Size variable but usually with a wingspread of 20 mm. or less. Wing shape variable, sometimes relatively broad, sometimes narrow and pointed apically. Tibial spurs generally long. Many, especially narrow-winged forms, with a fringe of long hairs on anal margin of HW. Wing venation variable but broad-winged forms usually with 2 anal veins in FW and 3 in HW. This is a large group making up about half of the order; identification of many is often difficult. The families of Microlepidoptera are discussed below in 3 groups:

1. With a distinctive wing shape or scaling (p. 240).

2. Wings relatively broad and more or less rounded apically, FW somewhat triangular, HW usually as broad as or broader than FW, and with 3 anal veins (p. 242).

3. Wings narrow and more or less pointed apically, HW usually narrower than FW and with anal area reduced; a long fringe on anal margin of HW (p. 252).

A few families of Microlepidoptera contain species that fall into 2 of the above groups, but in most families all species in the family can be placed in just 1 of these groups.

Microlepidoptera, Group 1 Wings with distinctive shape or scaling: lobed (Pterophoridae and

Alucitidae), distal margin of HW excavated behind tip, with tip produced (Gelechiidae), or wings with extensive areas devoid of scales (Sesiidae).

PLUME MOTHS Family Pterophoridae

Identification: Small, slender, long-legged, brownish or gray. Wings at rest held horizontal, at right angles to body. FW with 2-4 apical lobes, HW with 3.

Plume moths are common insects, easily recognized by the wing position at rest and the lobed wings; the lobes of the hind wing, with their long fringe, are somewhat plumelike. Plume moth larvae are chiefly leaf rollers or stem borers, and some occasionally damage cultivated plants. The Grape Plume Moth, Pterophorus periscelidactyVus Fitch, is a pest of grape.

MANY-PLUME MOTHS Family Alucitidae Not illus.

Identification: Similar to Pterophoridae, but each wing divided into 6 plumelike lobes.

A single rare species of many-plume moth occurs in the northeastern states. It has a wingspread of about 12 mm.

GELECHIID MOTHS Family Gelechiidae Identification: Small to minute moths. FW narrowly rounded or pointed at apex. HW somewhat trapezoidal, the apex usually prolonged and margin behind apex concave. Head smooth-scaled. Palps long and upcurved, 3rd segment long and tapering. If HW is narrow and pointed apically, then R5 in FW is stalked with R4 and extends to costal margin of wing.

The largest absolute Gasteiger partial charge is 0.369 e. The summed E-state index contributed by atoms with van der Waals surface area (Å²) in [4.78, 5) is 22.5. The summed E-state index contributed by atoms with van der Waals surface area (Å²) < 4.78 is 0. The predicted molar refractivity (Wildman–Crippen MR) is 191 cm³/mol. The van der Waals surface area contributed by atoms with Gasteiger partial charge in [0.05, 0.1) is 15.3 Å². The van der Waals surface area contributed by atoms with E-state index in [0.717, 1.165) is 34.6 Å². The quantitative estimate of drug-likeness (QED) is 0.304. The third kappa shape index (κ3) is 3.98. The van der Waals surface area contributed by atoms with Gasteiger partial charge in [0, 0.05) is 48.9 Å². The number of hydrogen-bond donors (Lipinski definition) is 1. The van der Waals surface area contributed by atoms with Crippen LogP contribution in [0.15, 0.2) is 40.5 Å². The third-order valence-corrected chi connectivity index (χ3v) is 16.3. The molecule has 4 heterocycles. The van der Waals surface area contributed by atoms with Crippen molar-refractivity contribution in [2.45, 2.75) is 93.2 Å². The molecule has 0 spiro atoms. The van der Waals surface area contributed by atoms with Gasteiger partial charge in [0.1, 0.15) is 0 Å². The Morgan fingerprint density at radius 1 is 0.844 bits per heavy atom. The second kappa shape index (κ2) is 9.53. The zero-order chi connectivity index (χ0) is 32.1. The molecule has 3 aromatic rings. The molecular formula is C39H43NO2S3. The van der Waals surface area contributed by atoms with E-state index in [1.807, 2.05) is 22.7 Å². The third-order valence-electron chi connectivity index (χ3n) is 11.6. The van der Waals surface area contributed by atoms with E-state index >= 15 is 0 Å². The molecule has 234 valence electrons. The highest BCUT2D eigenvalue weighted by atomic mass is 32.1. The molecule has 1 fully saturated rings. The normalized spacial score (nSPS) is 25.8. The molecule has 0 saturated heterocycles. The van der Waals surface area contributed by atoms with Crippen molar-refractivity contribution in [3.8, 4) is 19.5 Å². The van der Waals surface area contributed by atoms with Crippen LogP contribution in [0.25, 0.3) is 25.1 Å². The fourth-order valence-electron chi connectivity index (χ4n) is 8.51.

This is one of the largest families of Microlepidoptera, with some 600 N. American species. Many are common moths. Larvae vary considerably in habits; some are leaf rollers or leaf tiers, some are leaf miners, a few are gall makers, and 1 species attacks stored grain. Larvae of Gnorimoschema live in stem galls on goldenrod; the galls are elongate, spindle-shaped, and thin-walled. Larva of the Angoumois Grain Moth, Sitotroga cerealella (Olivier), feeds in the kernels of corn and other grains and often causes serious damage to grain in storage. Larva of the Pink Bollworm, Pectinophora gossypiella (Saunders), attacks the bolls of cotton.

CLEAR-WINGED MOTHS Family Sesiidae See also PI. 12 Identification: Wasplike moths, with extensive areas in wings (especially HW) devoid of scales. FW long, narrow, rounded apically, HW broader; posterior margin of FW and costal margin of HW with a series of interlocking spines.

Aegeriids are day-flying and often brightly colored; many strongly resemble wasps. The sexes usually differ in color, and the male often has more clear area in the wings than the female. Larvae bore in roots, stems, and trunks of various plants and trees. Some species are serious pests of garden crops, orchard trees, or forest trees.

Microlepidoptera, Group 2

Size variable, but wingspread usually 20 mm. or more. Similar to macro-moths (pp. 230 ff.), but HW generally with 3 anal veins and FW with 1A often preserved, at least near wing margin; HW usually as wide as or wider than FW; FW more or less triangular, apically rounded or somewhat square-tipped; tibial spurs usually long.

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